Australia Pit bull classification threatens pet's life

Pits in the news and info on Breed Specific Legislation.

Postby cheekymunkee » August 14th, 2008, 10:31 pm

Pit bull classification threatens pet's life

Michael Wray

August 12, 2008 12:00am

RUSTY the dog has an identity crisis. The Willis family mutt looks like something he's not and in the field of canine pedigree that can be dangerous.
At issue is the classification of american pit bull terriers, a "dangerous breed" banned by councils all over Queensland.

In 2005, animal controllers from Redcliffe City Council applied their dangerous dog criteria to Rusty, and put him on death row.

But Rusty's owners, convinced he was an overgrown mastiff with a pink nose, took the battle all the way to the Supreme Court.

The council backed down. Rusty avoided the needle. But that was not the end of it.

Late last year, the Willises swapped bayside Redcliffe for the rolling hills of Gympie and a new cast of animal controllers came up with the same decision: Rusty was an american pit bull terrier.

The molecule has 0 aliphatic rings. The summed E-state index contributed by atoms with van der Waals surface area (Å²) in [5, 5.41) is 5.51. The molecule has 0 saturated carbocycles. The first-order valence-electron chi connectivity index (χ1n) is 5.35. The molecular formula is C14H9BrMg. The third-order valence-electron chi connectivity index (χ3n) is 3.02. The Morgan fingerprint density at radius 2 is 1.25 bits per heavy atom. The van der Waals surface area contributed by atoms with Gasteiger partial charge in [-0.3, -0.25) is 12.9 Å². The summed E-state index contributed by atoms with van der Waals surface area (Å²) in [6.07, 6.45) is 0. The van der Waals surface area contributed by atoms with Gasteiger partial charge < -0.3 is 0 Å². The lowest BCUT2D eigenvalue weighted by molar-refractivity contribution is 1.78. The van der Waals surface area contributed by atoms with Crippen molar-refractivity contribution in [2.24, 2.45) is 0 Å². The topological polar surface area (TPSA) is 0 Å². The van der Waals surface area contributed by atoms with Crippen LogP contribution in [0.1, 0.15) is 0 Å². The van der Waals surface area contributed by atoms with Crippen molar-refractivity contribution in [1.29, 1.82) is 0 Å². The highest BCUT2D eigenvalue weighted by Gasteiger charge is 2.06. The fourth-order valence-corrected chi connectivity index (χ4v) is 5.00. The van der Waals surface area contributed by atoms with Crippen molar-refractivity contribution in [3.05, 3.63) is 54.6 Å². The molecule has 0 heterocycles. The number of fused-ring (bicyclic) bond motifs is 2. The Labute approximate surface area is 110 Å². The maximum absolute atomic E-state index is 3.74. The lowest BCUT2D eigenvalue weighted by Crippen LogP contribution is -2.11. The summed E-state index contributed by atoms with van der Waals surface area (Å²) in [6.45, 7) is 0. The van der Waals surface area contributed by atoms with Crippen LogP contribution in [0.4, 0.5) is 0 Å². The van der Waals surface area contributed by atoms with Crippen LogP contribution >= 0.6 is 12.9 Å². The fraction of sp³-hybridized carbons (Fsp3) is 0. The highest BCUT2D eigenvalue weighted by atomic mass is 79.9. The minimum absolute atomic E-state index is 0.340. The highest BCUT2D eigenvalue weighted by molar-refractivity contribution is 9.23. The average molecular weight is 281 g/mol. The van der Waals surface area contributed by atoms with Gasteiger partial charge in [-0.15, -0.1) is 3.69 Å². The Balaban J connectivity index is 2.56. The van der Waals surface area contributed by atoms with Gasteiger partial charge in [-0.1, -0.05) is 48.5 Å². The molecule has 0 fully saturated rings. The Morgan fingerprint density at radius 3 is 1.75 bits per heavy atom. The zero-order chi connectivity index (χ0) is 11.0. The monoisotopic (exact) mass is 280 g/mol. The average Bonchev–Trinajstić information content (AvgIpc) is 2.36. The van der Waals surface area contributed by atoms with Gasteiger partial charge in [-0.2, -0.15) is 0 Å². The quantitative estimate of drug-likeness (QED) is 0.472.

Daryn Willis was astounded.

"They've got to stop this, it's crap," he said. "This is about my little girl and her beloved dog. He's a family dog."

The Willises' problem traces back to the fact the court was not required to decide what breed Rusty was.

A similar case a year later - Dino Da Fre v Logan City Council - reached Beenleigh Magistrates Court. Mr Da Fre, the owner of a dog also called Rusty and on death row, was fighting against the 22-point breed identification test.

The council could not prove Rusty was a pit bull but again, the court was not required to rule on the validity of the test.

So as Gympie animal control officers circled in on Rusty, even using police to approach the dog on one occasion, Mr Willis was concerned they were using the same 22-point test relied on by the Redcliffe and Logan councils.

Mr Willis said his family was suffering "terribly" but was prepared to return to the Supreme Court if the council tried to destroy Rusty.

"We want it in writing that Rusty will never ever be accused of being an american pit bull again, otherwise it won't matter where we go, this is going to happen all over again," Mr Willis said.

Gympie Regional Council chief executive Ken Mason said he would meet with council officers to finalise the issue, which has dragged on for most of the year. ... 72,00.html

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